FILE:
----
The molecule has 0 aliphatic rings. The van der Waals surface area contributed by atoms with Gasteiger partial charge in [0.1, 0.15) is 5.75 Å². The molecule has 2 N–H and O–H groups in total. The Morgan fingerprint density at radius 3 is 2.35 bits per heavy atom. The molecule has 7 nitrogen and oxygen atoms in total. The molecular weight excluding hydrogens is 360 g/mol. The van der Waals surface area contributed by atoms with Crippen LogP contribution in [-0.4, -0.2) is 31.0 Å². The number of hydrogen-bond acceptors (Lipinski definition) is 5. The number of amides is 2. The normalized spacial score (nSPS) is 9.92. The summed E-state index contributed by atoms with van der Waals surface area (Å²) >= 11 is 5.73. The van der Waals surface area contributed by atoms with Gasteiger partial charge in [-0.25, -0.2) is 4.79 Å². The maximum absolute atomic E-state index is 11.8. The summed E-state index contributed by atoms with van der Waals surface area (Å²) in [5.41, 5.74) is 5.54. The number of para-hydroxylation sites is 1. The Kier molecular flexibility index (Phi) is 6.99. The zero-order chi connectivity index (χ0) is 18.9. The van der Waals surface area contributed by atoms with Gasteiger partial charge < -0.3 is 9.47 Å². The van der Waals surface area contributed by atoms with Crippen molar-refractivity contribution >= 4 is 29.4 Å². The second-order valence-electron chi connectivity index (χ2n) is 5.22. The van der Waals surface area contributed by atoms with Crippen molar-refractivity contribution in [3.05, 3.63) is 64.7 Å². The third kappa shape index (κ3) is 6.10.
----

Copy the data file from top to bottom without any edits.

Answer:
The molecule has 0 aliphatic rings. The van der Waals surface area contributed by atoms with Gasteiger partial charge in [0.1, 0.15) is 5.75 Å². The molecule has 2 N–H and O–H groups in total. The Morgan fingerprint density at radius 3 is 2.35 bits per heavy atom. The molecule has 7 nitrogen and oxygen atoms in total. The molecular weight excluding hydrogens is 360 g/mol. The van der Waals surface area contributed by atoms with Crippen LogP contribution in [-0.4, -0.2) is 31.0 Å². The number of hydrogen-bond acceptors (Lipinski definition) is 5. The number of amides is 2. The normalized spacial score (nSPS) is 9.92. The summed E-state index contributed by atoms with van der Waals surface area (Å²) >= 11 is 5.73. The van der Waals surface area contributed by atoms with Gasteiger partial charge in [-0.25, -0.2) is 4.79 Å². The maximum absolute atomic E-state index is 11.8. The summed E-state index contributed by atoms with van der Waals surface area (Å²) in [5.41, 5.74) is 5.54. The number of para-hydroxylation sites is 1. The Kier molecular flexibility index (Phi) is 6.99. The zero-order chi connectivity index (χ0) is 18.9. The van der Waals surface area contributed by atoms with Gasteiger partial charge < -0.3 is 9.47 Å². The van der Waals surface area contributed by atoms with Crippen molar-refractivity contribution >= 4 is 29.4 Å². The second-order valence-electron chi connectivity index (χ2n) is 5.22. The van der Waals surface area contributed by atoms with Crippen molar-refractivity contribution in [3.05, 3.63) is 64.7 Å². The third kappa shape index (κ3) is 6.10.